Lusatian lignite mining area

from Wikipedia, the free encyclopedia
Lusatian district with power plants and lignite mining areas, until 1990 it also extended further south to the triangle with Poland and the Czech Republic
View over the active Jänschwalde opencast mine

The Lusatian lignite district , formerly also known as the East Elbe lignite district , is a mining district in the south-east of Brandenburg and north-east Saxony. These include the currently active lignite mining areas Nochten , Reichwalde , Welzow-Süd and Jänschwalde . With there in the open pit funded lignite power plants are Jänschwalde , Schwarze Pumpe and Boxberg and the HKW Chemnitz-Nord supplied. The output directly generated here is therefore around 8,000 megawatts.

In 2009, active lignite mining pumped out around 230 million cubic meters of groundwater (“ swamp water ”) - more than all other users put together: Industry, agriculture and drinking water works in Brandenburg together have around 160 million cubic meters.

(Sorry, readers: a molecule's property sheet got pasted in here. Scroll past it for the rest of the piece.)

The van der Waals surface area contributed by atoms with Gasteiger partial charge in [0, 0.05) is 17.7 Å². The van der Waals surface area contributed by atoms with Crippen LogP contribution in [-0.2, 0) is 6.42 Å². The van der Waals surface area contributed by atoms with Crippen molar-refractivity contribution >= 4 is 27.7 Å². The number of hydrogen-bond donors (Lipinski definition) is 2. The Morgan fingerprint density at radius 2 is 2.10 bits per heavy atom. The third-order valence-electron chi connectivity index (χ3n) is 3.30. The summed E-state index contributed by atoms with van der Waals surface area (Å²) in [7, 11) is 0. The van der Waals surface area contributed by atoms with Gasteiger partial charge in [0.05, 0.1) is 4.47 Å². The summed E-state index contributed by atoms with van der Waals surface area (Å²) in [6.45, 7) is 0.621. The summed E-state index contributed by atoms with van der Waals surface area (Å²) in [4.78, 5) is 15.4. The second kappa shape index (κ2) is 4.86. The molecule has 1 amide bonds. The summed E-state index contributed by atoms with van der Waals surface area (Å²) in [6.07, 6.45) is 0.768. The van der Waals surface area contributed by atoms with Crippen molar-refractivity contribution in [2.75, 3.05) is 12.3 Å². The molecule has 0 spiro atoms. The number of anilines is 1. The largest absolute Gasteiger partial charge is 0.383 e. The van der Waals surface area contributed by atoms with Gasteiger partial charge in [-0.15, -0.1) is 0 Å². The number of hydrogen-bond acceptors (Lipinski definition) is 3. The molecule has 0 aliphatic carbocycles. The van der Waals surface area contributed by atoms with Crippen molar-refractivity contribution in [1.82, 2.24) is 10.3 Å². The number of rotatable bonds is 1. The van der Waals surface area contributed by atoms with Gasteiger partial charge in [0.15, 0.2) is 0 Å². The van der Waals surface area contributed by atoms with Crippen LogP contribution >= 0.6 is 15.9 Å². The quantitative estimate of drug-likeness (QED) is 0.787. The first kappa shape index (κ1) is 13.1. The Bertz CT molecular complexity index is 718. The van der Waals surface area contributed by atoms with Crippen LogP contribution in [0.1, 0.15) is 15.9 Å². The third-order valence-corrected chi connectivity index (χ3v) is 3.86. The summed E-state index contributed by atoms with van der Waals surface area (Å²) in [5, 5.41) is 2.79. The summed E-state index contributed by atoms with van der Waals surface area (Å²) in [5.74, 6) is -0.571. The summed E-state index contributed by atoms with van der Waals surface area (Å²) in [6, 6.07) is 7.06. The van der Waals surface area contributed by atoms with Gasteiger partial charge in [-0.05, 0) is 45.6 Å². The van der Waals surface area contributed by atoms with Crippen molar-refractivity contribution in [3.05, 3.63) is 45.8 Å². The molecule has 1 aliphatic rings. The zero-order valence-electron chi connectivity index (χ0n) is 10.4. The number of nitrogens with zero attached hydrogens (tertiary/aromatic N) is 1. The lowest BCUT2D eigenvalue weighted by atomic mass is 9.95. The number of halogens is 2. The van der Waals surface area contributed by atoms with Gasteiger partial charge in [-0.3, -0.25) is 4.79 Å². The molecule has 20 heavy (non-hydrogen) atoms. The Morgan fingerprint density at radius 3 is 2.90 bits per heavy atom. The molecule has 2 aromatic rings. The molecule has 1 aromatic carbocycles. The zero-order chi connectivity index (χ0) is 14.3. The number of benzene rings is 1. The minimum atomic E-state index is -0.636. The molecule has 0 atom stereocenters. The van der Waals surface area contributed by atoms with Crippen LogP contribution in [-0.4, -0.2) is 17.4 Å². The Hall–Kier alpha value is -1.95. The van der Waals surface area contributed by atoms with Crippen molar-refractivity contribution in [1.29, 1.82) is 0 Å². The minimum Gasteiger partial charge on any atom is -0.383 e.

Boundaries and division

Boxberg power plant in May 2007
Jänschwalde power plant in July 2004
Black Pump power plant in August 2005

The Lusatian lignite mining area consists of mining areas in Lower Lusatia and northern Upper Lusatia (Brandenburg and Northeast Saxony). There is also the Upper Lusatian mining district near Zittau (Saxony and Poland).

Brown coal and its importance

In the Lausitz occurring brown coal of the 2. Lausitzer seam has a calorific value of 7900 to 9300 kJ / kg, ash content is between 6% and 14%, the water content is 50-60% and the sulfur content amounts to 0.8 2.8%. In total, the deposit reserves amount to 12.1 billion tons, of which 3.6 billion tons can be extracted and 1.3 billion tons are developed in open-cast mining. Lignite in Lusatia originated around 15-20 million years ago. The seams are 35–120 meters deep and about 8-16 meters thick. A total of 33% of German lignite is mined in the Lusatian mining district. The number of jobs is estimated at 8,200, with suppliers at 25,000. The dominant form of use today is the generation of electricity in large power plants close to the site.

Greenhouse gas emissions